Media coverage suggests that the Government’s decision to disallow interest payments as a tax deduction was made against the advice of officials. It seems that officials from Inland Revenue, Treasury and the Ministry of Housing and Urban Development were unanimous in advising Government not to remove this tax deduction. They were supported by economists and the general public. The thrust of their objections was that the focus should be on increasing the housing supply and increasing housing affordability and that this seemed to have the opposite effect. The fear is that this is just a re-shuffling of the housing stock – forcing tenants out to allow first home buyers in.
Interest deductibility were seen as a legitimate tax deduction for any income producing asset or business. It was not seen as a ‘loophole’. Private home owners cannot make such deductions as they generate no income – on which they pay tax – from the family home.
HUD noted that “limiting tax deductions to existing rental housing stock risks divestment by landlords, the termination of existing tenancies, imposing costs on tenants (either higher rents or costs of relocation) and potentially put some investors into negative cashflow. This could have negative impacts on child wellbeing and child poverty. It will ultimately hurt both tenants and ‘Mum and Dad’ investors”.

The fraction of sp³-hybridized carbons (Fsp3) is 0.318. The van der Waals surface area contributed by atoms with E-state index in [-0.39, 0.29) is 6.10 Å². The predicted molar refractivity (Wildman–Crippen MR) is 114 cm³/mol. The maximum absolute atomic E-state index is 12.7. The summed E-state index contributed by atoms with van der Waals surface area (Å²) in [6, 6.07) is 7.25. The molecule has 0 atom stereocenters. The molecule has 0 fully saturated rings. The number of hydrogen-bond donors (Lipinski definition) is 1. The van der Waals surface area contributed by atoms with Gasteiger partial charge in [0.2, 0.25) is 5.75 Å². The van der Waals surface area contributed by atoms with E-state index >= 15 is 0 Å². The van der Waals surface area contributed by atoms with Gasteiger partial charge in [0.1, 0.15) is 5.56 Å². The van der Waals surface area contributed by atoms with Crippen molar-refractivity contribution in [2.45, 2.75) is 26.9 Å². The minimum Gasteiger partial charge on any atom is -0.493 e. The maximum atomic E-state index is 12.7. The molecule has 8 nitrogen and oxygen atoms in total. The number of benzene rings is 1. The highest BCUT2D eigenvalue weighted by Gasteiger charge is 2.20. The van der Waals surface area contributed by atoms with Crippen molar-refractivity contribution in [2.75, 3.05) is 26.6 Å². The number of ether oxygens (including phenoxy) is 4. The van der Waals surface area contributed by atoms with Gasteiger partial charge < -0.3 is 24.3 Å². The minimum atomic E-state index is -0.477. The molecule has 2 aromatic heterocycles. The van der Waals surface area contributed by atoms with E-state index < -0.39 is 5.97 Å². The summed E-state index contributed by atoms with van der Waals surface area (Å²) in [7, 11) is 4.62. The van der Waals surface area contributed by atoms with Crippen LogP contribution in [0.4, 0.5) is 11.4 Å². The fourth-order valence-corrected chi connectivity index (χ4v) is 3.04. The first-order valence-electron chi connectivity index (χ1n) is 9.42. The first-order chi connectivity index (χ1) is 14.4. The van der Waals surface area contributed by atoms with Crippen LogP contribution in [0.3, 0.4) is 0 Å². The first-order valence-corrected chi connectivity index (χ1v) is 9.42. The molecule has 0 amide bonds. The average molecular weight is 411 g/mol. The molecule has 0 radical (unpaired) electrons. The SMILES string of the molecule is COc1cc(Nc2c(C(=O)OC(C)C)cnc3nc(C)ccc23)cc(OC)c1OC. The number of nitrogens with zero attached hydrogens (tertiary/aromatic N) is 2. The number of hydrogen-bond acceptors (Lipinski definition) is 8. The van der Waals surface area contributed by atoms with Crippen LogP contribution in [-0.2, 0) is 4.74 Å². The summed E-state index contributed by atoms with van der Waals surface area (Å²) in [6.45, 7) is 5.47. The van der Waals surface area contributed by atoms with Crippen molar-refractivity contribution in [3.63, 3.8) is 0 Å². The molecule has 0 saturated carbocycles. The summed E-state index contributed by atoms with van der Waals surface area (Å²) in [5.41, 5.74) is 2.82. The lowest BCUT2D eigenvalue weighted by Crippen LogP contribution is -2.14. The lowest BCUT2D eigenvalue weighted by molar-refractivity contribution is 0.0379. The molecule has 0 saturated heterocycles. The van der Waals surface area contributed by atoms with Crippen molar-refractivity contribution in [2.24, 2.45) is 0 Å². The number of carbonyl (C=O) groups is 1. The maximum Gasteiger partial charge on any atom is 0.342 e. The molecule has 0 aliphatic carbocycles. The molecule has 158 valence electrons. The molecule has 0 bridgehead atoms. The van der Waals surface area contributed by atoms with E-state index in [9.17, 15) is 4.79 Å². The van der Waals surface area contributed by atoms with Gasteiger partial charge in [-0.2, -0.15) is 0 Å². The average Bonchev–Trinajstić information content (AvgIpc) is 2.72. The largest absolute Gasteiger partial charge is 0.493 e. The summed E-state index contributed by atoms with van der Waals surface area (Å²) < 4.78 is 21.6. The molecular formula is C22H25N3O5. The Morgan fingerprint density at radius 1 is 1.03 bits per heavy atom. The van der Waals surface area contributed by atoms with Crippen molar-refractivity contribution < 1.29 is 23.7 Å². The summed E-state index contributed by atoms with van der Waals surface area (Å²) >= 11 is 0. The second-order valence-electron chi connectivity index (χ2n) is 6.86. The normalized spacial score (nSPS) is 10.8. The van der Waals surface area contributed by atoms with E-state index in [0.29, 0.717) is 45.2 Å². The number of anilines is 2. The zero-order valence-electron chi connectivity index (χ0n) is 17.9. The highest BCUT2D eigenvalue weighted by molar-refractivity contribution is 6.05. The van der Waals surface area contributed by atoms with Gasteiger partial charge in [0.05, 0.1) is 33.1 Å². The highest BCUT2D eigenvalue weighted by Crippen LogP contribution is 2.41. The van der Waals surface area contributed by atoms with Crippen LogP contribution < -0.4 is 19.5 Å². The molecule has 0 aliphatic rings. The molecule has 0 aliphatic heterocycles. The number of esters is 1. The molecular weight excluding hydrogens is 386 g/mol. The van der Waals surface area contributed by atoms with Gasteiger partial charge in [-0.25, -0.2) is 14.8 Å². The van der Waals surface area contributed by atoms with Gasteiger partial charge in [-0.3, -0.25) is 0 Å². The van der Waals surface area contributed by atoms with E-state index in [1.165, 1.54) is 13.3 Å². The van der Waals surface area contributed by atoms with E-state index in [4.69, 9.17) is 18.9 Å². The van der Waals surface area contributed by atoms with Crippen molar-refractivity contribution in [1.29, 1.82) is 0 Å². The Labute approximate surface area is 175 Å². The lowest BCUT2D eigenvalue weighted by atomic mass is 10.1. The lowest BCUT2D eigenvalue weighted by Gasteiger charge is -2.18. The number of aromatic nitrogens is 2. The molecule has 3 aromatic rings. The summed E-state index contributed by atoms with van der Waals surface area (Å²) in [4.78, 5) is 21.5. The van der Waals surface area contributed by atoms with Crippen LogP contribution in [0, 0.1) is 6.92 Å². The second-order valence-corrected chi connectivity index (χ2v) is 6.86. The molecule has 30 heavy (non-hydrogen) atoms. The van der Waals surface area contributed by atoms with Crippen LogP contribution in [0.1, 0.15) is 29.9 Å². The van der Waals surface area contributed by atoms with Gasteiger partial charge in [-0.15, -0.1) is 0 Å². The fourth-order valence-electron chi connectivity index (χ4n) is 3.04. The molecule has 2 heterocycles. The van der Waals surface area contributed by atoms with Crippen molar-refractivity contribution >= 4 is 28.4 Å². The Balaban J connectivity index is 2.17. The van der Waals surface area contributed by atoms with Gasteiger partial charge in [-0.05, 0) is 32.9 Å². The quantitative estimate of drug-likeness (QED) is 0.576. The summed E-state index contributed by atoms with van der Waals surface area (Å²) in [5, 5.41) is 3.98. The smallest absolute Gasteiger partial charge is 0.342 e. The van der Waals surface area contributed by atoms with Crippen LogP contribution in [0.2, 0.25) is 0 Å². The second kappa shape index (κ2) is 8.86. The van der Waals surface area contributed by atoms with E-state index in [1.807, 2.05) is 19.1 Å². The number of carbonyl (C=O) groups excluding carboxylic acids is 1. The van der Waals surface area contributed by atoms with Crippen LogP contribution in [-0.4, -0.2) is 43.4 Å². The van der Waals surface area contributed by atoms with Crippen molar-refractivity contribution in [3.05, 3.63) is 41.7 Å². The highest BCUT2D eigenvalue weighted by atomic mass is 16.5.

HUD estimates that additional costs of around $4,125 per property would impact investors from this change.
Interestingly, Tenants Protection Canterbury and the First Home Buyers Club have presented a letter to Government requesting them to reconsider this change to tax deductibility.
The First Home Buyers Club says that ‘whilst saving for their first home deposit they could well be facing higher rents as a result of the change’. It is assumed (it is not stated in the article) that Tenants Protection Canterbury also anticipates increased rents.
Tax experts have also confirmed that tax deductions for interest payments was not a ‘loophole’ and now rental property owners are being denied access to a legitimate tax deduction. They also advise that this decision will drive up rents and make it harder for first home buyers to save a deposit.
All parties believe that other strategies could have been adopted to make things easier for first home buyers yet not risk a negative outcome on tenants.
We don’t think this discussion is finished with yet.